Spring training is all about optimism, and Mets owner Fred Wilpon delivered a large dose of it Wednesday in Port St. Lucie.
The prison-bound brother of convicted Ponzi scheme operator Bernie Madoff attended his granddaughter’s bat mitzvah in a space described as “posh” this weekend, after a judge delayed his lockup date for the occasion.
One month before beginning his 10-year presence sentence, Peter Madoff – the brother of convicted Ponzi scheme operator Bernie Madoff – has sold his posh Park Avenue home, according to a published report.
The Attorney General’s office investigation revealed that Ivy had deep suspicions about Madoff’s operation but never informed its clients.
An enhanced indictment now indicates the largest-ever Ponzi scheme actually went on for nearly four decades, starting in the early 1970s.
The decades-long fraud cost investors about $17.3 billion, Picard estimated. Since becoming the trustee for victims swindled in the scheme, Picard said he has recovered more than $9 billion.
There is no sugarcoating the recently completed Mets road trip, as losing five-of-six to division opponents is unacceptable on a number of levels. But there is plenty of fight left in this team.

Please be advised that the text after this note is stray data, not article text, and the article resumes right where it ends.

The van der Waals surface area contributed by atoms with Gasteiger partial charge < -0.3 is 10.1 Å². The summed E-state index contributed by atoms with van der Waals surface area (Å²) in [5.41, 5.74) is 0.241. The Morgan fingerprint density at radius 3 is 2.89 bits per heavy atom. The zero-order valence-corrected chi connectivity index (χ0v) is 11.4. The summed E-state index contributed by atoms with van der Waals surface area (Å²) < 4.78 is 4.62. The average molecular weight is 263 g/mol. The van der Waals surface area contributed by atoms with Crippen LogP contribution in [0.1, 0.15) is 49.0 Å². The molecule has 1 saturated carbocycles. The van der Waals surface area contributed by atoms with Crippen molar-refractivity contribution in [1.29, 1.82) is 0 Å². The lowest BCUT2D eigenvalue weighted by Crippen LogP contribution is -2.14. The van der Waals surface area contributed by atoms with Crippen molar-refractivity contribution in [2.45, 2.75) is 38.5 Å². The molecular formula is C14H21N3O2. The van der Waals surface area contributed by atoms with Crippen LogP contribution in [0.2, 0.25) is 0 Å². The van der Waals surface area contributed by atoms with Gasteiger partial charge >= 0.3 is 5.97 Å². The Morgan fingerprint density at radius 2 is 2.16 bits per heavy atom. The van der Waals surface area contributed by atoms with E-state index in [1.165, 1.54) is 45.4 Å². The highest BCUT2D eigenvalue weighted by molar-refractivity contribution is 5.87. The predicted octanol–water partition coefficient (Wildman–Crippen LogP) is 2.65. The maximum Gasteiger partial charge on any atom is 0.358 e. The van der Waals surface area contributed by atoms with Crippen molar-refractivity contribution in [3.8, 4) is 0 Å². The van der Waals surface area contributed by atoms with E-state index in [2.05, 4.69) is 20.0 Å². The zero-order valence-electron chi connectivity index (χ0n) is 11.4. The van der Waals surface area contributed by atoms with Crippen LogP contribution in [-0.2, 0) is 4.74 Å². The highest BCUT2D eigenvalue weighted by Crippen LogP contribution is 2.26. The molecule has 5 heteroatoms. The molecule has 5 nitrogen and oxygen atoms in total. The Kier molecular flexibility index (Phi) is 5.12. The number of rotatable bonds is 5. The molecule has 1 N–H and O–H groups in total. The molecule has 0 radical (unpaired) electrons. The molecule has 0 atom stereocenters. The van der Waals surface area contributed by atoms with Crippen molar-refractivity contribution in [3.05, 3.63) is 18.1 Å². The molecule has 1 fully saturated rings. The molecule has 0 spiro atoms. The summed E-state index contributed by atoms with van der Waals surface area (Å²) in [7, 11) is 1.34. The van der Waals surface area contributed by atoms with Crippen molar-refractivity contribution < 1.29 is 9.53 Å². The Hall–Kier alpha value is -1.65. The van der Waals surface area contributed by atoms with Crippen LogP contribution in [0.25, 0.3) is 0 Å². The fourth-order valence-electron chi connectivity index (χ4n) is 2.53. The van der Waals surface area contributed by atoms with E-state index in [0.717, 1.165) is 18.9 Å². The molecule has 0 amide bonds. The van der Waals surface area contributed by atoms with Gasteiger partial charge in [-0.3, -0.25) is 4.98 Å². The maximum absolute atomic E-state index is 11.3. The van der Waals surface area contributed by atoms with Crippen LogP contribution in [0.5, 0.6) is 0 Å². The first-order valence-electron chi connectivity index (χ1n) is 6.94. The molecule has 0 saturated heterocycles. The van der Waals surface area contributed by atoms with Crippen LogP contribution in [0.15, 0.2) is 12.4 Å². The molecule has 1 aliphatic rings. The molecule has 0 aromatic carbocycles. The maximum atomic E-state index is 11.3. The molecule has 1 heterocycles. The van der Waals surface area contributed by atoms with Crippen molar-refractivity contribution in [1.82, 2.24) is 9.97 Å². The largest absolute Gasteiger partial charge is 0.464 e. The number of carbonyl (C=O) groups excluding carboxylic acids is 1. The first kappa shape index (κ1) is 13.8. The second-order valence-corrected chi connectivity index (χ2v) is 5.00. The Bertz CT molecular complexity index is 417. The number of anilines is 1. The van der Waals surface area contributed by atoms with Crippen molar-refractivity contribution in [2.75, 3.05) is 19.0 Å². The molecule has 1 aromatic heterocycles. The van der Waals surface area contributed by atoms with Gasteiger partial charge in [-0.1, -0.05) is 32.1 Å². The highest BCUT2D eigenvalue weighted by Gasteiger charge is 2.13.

Peter Madoff, the younger brother of convicted Ponzi schemer Bernie Madoff, pleaded guilty Friday to charges he doctored documents that helped conceal a fraud that wiped out thousands of investors.
Peter Madoff, the former chief compliance officer at the private investment arm of Bernard Madoff’s business, has agreed to serve a decade in prison, they said.
If you were a victim of Bernard Madoff’s massive Ponzi scheme, there is some you might want to hear.
It will finally be payback for clients of Ezra Merkin, a high-powered money manager who invested in Madoff’s multi-million dollar Ponzi scheme.
“He’s under contract this year, we have an option for next year, there’s no gun to anybody’s head,” Wilpon said Wednesday.
Four associates of a New York businessman convicted in a $400 million Ponzi scheme were arrested early Wednesday on charges that they pocketed nearly $38 million in commissions for their efforts in advancing the fraud, federal prosecutors said.
Now that their financial future is sorted, the New York Mets can turn most of their attention back to the ballclub on the field. Good thing, too, because an awful lot of work lies ahead.
The good vibes engendered by the settlement of the Madoff lawsuit continues. The cloud that had long encased the organization in doom and gloom had seemingly lifted, and manager Terry Collins felt quite pleased for the principals involved.